He works for a symphonic rock band — but a barking dog isn’t music to his ears!
An accountant who rents out his Upper East Side co-op apartment is being sued by the downstairs neighbor for trying to get her evicted over the alleged “incessant” yapping of her dog “Snowball.”
Adam Seidel, comptroller of the company that manages the Trans-Siberian Orchestra, is accused in court papers of a “non-stop course of harassment” against Blanche Zelmanovich, who bought the 18-pound, West Highland White Terrier in January 2021.
Seidel’s alleged “threatening and harassing behavior” includes sending Zelmanovich text messages in which he vowed to “do everything within my power to assist the building in having you and/or your dog removed” and warned, “Think smart about how you’d like this to end.”
Zelmanovich’s Manhattan Supreme Court suit alleges that Seidel “aided” co-defendant Eastmore Owners Corp. in serving with her a notice last year that accuses her of violating her lease and the house rules.
Zelmanovich says that the complaints about her pet “have largely come” from Seidel’s unidentified tenant and that at least 15 other residents have signed sworn affidavits that describe Snowball as “a quiet and well-behaved dog.”
do not find the noise coming from Blanche’s apartment excessive at all,” neighbor Dalton Ang wrote.
“In fact, I can barely hear Blanche or Snowball from my apartment, and that is coming from a person who lives right next door to them.”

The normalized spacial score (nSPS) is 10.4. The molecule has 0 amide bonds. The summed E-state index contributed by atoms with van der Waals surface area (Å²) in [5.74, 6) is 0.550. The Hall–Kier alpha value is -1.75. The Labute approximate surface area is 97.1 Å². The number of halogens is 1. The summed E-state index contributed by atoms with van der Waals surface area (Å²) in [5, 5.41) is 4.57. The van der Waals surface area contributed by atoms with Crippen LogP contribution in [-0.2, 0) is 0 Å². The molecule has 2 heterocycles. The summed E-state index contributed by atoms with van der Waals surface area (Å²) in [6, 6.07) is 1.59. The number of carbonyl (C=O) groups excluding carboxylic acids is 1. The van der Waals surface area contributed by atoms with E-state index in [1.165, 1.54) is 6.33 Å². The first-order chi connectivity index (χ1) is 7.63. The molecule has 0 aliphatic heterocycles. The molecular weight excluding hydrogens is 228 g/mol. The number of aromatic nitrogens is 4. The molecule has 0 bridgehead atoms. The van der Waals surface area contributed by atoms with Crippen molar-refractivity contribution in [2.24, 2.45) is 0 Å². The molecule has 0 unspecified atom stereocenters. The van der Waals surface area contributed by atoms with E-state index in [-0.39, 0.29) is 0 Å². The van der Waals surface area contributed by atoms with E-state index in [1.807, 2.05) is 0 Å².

Zelmanovich also says she suffers from “severe anxiety” and got Snowball to provide “emotional support and comfort.”
Last month, an executive at Allied Partners, which manages the building, wrote in an affidavit that the company had received “numerous complaints” about Snowball, mostly from the apartment “directly above,” including “countless hours” of audio recordings made there, “as well as in the hallway outside of Plaintiff’s residence.”
Allied Vice President Adrienne Alicea also said neither the company nor the co-op board “has ever received written notice from any medical provider … indicating any disability suffered by Plaintiff nor any prescription for the dog as an emotional support animal.”
Seidel, who lives in Port Washington on Long Island, declined to comment Friday and his lawyer didn’t return an email from The Post.
The Eastmore’s lawyer also didn’t return a message and the building’s doorman said Zelmanovich’s upstairs neighbor “has nothing to say.”